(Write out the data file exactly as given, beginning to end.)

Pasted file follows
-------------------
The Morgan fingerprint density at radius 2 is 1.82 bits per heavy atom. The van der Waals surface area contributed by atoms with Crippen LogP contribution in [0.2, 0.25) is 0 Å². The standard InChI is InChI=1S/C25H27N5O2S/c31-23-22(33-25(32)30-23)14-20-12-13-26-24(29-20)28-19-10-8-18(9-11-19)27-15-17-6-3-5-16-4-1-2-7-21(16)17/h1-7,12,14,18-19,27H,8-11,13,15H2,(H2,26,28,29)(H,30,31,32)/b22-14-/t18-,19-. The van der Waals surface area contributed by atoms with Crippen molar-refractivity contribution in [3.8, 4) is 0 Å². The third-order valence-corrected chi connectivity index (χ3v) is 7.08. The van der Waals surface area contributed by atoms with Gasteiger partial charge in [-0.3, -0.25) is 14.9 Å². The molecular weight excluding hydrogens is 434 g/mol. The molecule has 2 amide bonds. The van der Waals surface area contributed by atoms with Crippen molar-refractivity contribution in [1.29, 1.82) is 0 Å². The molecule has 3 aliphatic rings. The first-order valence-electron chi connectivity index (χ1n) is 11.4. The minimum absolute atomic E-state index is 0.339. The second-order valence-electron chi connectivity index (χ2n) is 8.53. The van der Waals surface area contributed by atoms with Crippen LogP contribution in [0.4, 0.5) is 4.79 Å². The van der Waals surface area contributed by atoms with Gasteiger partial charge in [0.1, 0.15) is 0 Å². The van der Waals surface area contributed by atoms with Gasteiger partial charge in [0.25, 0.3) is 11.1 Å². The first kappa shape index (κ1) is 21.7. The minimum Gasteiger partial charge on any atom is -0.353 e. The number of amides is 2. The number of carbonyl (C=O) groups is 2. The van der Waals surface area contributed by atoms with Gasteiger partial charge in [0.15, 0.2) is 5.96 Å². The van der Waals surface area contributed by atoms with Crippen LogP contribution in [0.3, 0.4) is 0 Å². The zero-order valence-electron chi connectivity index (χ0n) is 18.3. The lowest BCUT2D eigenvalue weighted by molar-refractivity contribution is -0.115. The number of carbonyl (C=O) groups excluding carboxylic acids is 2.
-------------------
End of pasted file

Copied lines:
The Morgan fingerprint density at radius 2 is 1.82 bits per heavy atom. The van der Waals surface area contributed by atoms with Crippen LogP contribution in [0.2, 0.25) is 0 Å². The standard InChI is InChI=1S/C25H27N5O2S/c31-23-22(33-25(32)30-23)14-20-12-13-26-24(29-20)28-19-10-8-18(9-11-19)27-15-17-6-3-5-16-4-1-2-7-21(16)17/h1-7,12,14,18-19,27H,8-11,13,15H2,(H2,26,28,29)(H,30,31,32)/b22-14-/t18-,19-. The van der Waals surface area contributed by atoms with Crippen molar-refractivity contribution in [3.8, 4) is 0 Å². The third-order valence-corrected chi connectivity index (χ3v) is 7.08. The van der Waals surface area contributed by atoms with Gasteiger partial charge in [-0.3, -0.25) is 14.9 Å². The molecular weight excluding hydrogens is 434 g/mol. The molecule has 2 amide bonds. The van der Waals surface area contributed by atoms with Crippen molar-refractivity contribution in [1.29, 1.82) is 0 Å². The molecule has 3 aliphatic rings. The first-order valence-electron chi connectivity index (χ1n) is 11.4. The minimum absolute atomic E-state index is 0.339. The second-order valence-electron chi connectivity index (χ2n) is 8.53. The van der Waals surface area contributed by atoms with Crippen LogP contribution in [0.4, 0.5) is 4.79 Å². The van der Waals surface area contributed by atoms with Gasteiger partial charge in [0.1, 0.15) is 0 Å². The van der Waals surface area contributed by atoms with Gasteiger partial charge in [0.25, 0.3) is 11.1 Å². The first kappa shape index (κ1) is 21.7. The minimum Gasteiger partial charge on any atom is -0.353 e. The number of amides is 2. The number of carbonyl (C=O) groups is 2. The van der Waals surface area contributed by atoms with Gasteiger partial charge in [0.15, 0.2) is 5.96 Å². The van der Waals surface area contributed by atoms with Crippen LogP contribution in [0.3, 0.4) is 0 Å². The zero-order valence-electron chi connectivity index (χ0n) is 18.3. The lowest BCUT2D eigenvalue weighted by molar-refractivity contribution is -0.115. The number of carbonyl (C=O) groups excluding carboxylic acids is 2.